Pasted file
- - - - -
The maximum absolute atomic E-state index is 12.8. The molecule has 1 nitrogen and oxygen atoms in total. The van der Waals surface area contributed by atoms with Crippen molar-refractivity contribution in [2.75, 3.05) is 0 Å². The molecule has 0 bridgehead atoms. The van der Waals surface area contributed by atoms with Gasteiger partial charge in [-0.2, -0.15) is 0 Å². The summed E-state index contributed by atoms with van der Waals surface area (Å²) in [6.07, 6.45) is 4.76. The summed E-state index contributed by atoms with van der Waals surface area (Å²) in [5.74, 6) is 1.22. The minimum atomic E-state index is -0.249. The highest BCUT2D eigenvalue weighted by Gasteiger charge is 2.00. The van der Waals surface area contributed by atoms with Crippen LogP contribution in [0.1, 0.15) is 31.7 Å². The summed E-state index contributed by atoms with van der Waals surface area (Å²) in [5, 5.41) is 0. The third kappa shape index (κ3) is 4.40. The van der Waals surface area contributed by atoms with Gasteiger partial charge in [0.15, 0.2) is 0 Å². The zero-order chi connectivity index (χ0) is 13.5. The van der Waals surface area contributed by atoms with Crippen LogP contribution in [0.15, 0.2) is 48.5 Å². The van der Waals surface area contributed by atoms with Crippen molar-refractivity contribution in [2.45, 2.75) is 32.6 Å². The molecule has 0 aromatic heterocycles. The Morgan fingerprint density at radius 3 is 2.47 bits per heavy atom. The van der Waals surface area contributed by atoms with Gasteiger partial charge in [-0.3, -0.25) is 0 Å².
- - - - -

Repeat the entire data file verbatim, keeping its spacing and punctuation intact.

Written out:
The maximum absolute atomic E-state index is 12.8. The molecule has 1 nitrogen and oxygen atoms in total. The van der Waals surface area contributed by atoms with Crippen molar-refractivity contribution in [2.75, 3.05) is 0 Å². The molecule has 0 bridgehead atoms. The van der Waals surface area contributed by atoms with Gasteiger partial charge in [-0.2, -0.15) is 0 Å². The summed E-state index contributed by atoms with van der Waals surface area (Å²) in [6.07, 6.45) is 4.76. The summed E-state index contributed by atoms with van der Waals surface area (Å²) in [5.74, 6) is 1.22. The minimum atomic E-state index is -0.249. The highest BCUT2D eigenvalue weighted by Gasteiger charge is 2.00. The van der Waals surface area contributed by atoms with Crippen LogP contribution in [0.1, 0.15) is 31.7 Å². The summed E-state index contributed by atoms with van der Waals surface area (Å²) in [5, 5.41) is 0. The third kappa shape index (κ3) is 4.40. The van der Waals surface area contributed by atoms with Gasteiger partial charge in [0.15, 0.2) is 0 Å². The zero-order chi connectivity index (χ0) is 13.5. The van der Waals surface area contributed by atoms with Crippen LogP contribution in [0.15, 0.2) is 48.5 Å². The van der Waals surface area contributed by atoms with Crippen molar-refractivity contribution in [2.45, 2.75) is 32.6 Å². The molecule has 0 aromatic heterocycles. The Morgan fingerprint density at radius 3 is 2.47 bits per heavy atom. The van der Waals surface area contributed by atoms with Gasteiger partial charge in [-0.3, -0.25) is 0 Å².